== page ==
Despite the wealth of preclinical studies demonstrating therapeutic potential of viral vector-mediated delivery of neurotrophic factors in models of neurodegeneration, only AAV-NGF and AAV-NTN are being evaluated for Alzheimer’s disease and Parkinson’s disease, respectively (see Table 1). The overall number of clinical trials worldwide using AAV, Ad, HSV or LV viral vectors for human disease has gone from the first 5 proposed trials in 1994 to a cumulative 465 proposed, open or completed trials in 2009 (Figure 4). As Phase I trials are completed, data on safety, dosing and tolerance of the viral vectors in the CNS are being used to develop safer, more efficient vectors. As knowledge of vector biology is gained, clinical investigations will need to modify endpoint measures used to evaluate safety in humans. For example, a recent study found that a therapeutic transgenic cassette in AAV currently being used in a clinical trial has alternative reading frames (ARF) that create antigens capable of inducing a cytotoxic T lymphocyte response to the cells transduced with the “therapeutic gene” (186). In this example, preclinical testing of viral vectors for production of ARFs is vital prior to usage in clinical trials. For gene therapy to ultimately be a standard practice, patient safety must remain the foremost concern.
An essential step to the effective implementation of routine NTF gene therapy is early diagnosis of neuronal dysfunction and loss. Neuroimaging and systemic monitoring of biomarkers for genetically predisposed or symptomatic individuals will be paramount to the success of the therapy. Towards this goal, over 100 clinical trials are ongoing or completed for Parkinson’s disease and Alzheimer’s disease alone (www.clinicaltrials.gov). Establishing the stage of a neurodegenerative disorder will aid in determining whether a neurotrophic factor needs to be neuroprotective and slow or prevent neurodegeneration or neuroregenerative and promote or augment endogenous mechanisms of restoring neuronal connectivity and function. The first goal of a gene therapy should be to slow down or prevent the progression of the disease. The second goal is to promote regeneration of lost neurons and neuronal connections. Such decisions will rely on preclinical data of the molecular and cellular mechanisms of NTFs and their receptors.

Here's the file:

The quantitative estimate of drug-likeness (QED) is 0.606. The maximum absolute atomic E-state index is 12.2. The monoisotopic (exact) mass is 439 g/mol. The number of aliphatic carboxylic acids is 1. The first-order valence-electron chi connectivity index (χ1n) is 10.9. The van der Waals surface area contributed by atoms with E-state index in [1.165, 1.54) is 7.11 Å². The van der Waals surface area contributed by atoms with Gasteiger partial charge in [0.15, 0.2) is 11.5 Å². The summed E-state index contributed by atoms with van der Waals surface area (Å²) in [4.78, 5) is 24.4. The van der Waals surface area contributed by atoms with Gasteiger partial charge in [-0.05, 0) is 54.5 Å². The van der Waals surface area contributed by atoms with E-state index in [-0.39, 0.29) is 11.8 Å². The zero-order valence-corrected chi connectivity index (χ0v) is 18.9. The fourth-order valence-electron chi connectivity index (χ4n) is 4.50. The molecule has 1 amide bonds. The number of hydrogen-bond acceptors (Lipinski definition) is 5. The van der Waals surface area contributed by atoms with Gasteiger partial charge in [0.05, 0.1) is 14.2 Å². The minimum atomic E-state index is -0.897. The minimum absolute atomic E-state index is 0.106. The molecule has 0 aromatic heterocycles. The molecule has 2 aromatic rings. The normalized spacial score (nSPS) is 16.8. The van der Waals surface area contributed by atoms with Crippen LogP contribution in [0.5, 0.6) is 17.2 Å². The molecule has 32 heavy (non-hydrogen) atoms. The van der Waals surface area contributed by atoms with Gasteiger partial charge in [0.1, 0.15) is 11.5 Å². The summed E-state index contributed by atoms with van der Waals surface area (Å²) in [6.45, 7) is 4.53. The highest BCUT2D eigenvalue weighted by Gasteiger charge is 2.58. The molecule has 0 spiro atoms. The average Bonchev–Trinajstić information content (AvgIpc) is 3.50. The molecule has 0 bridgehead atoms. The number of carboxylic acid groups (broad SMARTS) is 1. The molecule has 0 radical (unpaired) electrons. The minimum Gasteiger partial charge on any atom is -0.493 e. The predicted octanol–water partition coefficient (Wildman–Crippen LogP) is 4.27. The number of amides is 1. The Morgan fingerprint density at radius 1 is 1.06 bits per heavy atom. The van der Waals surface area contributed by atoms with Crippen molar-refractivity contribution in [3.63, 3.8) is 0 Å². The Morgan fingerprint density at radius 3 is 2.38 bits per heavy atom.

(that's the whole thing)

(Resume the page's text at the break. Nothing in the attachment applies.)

Once a disease is diagnosed and a gene therapy chosen, the vector must be delivered to the appropriate brain region. Preclinical studies often use invasive procedures to demonstrate efficacy, but such procedures can be impractical to implement in humans. Current human trials on viral gene delivery to the brain still rely on invasive surgical procedures, so developing minimally invasive procedures for gene delivery while still ensuring sufficient transduction of the target area or site of NTF release is of great interest. For example, image-guided, convection-enhanced delivery (CED) of viral particles to increase the efficacy of a single viral injection is a promising less-invasive procedure (187). In this same vein, vectors capable of delivering genes to the CNS via injection into the cerebrospinal fluid or blood would prove most valuable. Research on vector engineering, both viral and non-viral, will lead to more specific transgene targeting and expression. Ideally, a vector should be capable of crossing the blood brain barrier (such as AAV serotype 9 (188)), then using a cellular receptor for cell-specific entry and finally delivering transgenic DNA that contains a drug-regulated, cell-restricted promoter to express a therapeutic gene.